Mason Dormitory Renaming: 5 years later


Brett Donshik '21

John Mason Statue on the Palisado Green–slated for removal in the near future

Brett Donshik '21, Staff Writer

This summer, the Windsor Town Council voted to remove the John Mason statue from the town green, harkening back to the time when five years ago, Loomis Chaffee renamed Mason Hall to Howe Hall.

The 2020-2021 academic year marks the first year in which no current students attended the school at the same time Howe Hall was named Mason. As such, Mason Hall, as well as the history behind John Mason, has become a distant memory among the members of the school community.

This year, the history department has decided to reintegrate John Mason back into the school’s CL US History curriculum using the material produced by the Pequot tribal nation. Students in the course explored Connecticut’s history by learning about the Pequot War and the Mystic Massacre that resulted in many Native Americans being burnt alive.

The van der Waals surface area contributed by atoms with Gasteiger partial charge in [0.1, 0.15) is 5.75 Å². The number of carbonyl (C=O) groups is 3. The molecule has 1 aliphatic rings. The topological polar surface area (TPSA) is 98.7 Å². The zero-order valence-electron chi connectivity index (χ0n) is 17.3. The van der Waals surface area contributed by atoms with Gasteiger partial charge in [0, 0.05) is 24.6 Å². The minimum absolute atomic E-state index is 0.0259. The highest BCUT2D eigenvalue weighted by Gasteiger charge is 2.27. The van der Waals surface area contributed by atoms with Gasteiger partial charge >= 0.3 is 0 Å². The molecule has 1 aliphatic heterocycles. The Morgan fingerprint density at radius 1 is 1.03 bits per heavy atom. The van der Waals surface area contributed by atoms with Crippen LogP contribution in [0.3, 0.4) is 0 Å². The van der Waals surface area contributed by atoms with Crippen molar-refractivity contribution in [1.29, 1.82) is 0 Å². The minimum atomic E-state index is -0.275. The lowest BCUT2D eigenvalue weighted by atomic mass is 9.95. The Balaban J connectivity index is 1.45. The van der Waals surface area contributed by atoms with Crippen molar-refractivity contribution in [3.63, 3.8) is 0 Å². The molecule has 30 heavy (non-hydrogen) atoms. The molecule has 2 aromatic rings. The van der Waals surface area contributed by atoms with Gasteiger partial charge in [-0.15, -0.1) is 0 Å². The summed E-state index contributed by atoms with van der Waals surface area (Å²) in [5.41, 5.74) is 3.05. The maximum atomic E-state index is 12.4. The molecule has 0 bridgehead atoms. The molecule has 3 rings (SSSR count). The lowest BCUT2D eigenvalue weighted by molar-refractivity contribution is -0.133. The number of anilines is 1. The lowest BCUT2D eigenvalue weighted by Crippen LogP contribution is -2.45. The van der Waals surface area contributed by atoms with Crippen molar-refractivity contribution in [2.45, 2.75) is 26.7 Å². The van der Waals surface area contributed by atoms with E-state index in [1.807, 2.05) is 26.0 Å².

Loomis’s archivist, Ms. Karen Parsons, was in charge of designing the course over the summer, and she decided to include this assignment in order to have students view this time period from the perspective of the indigenous voices. At the close of the lesson, teachers asked students to write a letter directed to some organizations on campus to advise them about the next steps the school should take.

“Some students were saying things like: we should have members of the Pequot nation come and tell that story from their nation’s perspective. Other people said we should continue to include it in more classes–the actual war itself, taught from many perspectives,” said Ms. Parsons.